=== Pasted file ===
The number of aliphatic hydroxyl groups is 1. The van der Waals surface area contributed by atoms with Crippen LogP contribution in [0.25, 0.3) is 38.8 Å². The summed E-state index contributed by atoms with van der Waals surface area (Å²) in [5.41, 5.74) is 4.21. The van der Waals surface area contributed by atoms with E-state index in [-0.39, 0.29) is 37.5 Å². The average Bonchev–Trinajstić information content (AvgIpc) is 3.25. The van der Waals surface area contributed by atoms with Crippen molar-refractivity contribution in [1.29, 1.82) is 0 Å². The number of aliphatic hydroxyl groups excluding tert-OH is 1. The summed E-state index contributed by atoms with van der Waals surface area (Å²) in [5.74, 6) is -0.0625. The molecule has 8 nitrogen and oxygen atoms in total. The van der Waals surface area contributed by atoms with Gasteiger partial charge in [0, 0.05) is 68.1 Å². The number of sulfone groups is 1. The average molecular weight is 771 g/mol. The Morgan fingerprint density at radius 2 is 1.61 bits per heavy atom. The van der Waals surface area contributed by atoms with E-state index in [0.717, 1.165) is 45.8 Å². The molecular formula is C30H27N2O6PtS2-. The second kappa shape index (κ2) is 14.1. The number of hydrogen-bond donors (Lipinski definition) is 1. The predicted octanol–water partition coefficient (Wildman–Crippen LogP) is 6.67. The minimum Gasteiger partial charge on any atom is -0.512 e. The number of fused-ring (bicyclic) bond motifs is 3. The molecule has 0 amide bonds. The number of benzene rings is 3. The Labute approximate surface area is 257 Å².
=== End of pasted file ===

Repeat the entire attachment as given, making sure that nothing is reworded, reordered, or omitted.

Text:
The number of aliphatic hydroxyl groups is 1. The van der Waals surface area contributed by atoms with Crippen LogP contribution in [0.25, 0.3) is 38.8 Å². The summed E-state index contributed by atoms with van der Waals surface area (Å²) in [5.41, 5.74) is 4.21. The van der Waals surface area contributed by atoms with E-state index in [-0.39, 0.29) is 37.5 Å². The average Bonchev–Trinajstić information content (AvgIpc) is 3.25. The van der Waals surface area contributed by atoms with Crippen molar-refractivity contribution in [1.29, 1.82) is 0 Å². The number of aliphatic hydroxyl groups excluding tert-OH is 1. The summed E-state index contributed by atoms with van der Waals surface area (Å²) in [5.74, 6) is -0.0625. The molecule has 8 nitrogen and oxygen atoms in total. The van der Waals surface area contributed by atoms with Gasteiger partial charge in [0, 0.05) is 68.1 Å². The number of sulfone groups is 1. The average molecular weight is 771 g/mol. The Morgan fingerprint density at radius 2 is 1.61 bits per heavy atom. The van der Waals surface area contributed by atoms with E-state index in [0.717, 1.165) is 45.8 Å². The molecular formula is C30H27N2O6PtS2-. The second kappa shape index (κ2) is 14.1. The number of hydrogen-bond donors (Lipinski definition) is 1. The predicted octanol–water partition coefficient (Wildman–Crippen LogP) is 6.67. The minimum Gasteiger partial charge on any atom is -0.512 e. The number of fused-ring (bicyclic) bond motifs is 3. The molecule has 0 amide bonds. The number of benzene rings is 3. The Labute approximate surface area is 257 Å².